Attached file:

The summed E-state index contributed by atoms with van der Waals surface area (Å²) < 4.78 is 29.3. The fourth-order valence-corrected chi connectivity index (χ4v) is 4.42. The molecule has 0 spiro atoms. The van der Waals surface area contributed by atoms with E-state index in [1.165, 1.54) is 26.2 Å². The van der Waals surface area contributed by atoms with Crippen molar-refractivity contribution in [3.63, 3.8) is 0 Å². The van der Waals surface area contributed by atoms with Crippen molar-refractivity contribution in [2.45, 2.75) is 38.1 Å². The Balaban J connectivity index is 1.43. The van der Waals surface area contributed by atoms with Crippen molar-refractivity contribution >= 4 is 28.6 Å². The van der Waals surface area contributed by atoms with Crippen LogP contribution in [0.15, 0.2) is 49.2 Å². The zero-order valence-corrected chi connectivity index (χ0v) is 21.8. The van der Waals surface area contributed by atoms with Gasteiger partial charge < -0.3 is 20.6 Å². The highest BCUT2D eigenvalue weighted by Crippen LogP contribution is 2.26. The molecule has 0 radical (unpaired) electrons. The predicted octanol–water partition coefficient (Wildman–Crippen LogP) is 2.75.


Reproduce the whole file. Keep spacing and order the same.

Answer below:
The summed E-state index contributed by atoms with van der Waals surface area (Å²) < 4.78 is 29.3. The fourth-order valence-corrected chi connectivity index (χ4v) is 4.42. The molecule has 0 spiro atoms. The van der Waals surface area contributed by atoms with E-state index in [1.165, 1.54) is 26.2 Å². The van der Waals surface area contributed by atoms with Crippen molar-refractivity contribution in [3.63, 3.8) is 0 Å². The van der Waals surface area contributed by atoms with Crippen molar-refractivity contribution in [2.45, 2.75) is 38.1 Å². The Balaban J connectivity index is 1.43. The van der Waals surface area contributed by atoms with Crippen molar-refractivity contribution >= 4 is 28.6 Å². The van der Waals surface area contributed by atoms with Crippen LogP contribution in [0.15, 0.2) is 49.2 Å². The zero-order valence-corrected chi connectivity index (χ0v) is 21.8. The van der Waals surface area contributed by atoms with Gasteiger partial charge < -0.3 is 20.6 Å². The highest BCUT2D eigenvalue weighted by Crippen LogP contribution is 2.26. The molecule has 0 radical (unpaired) electrons. The predicted octanol–water partition coefficient (Wildman–Crippen LogP) is 2.75.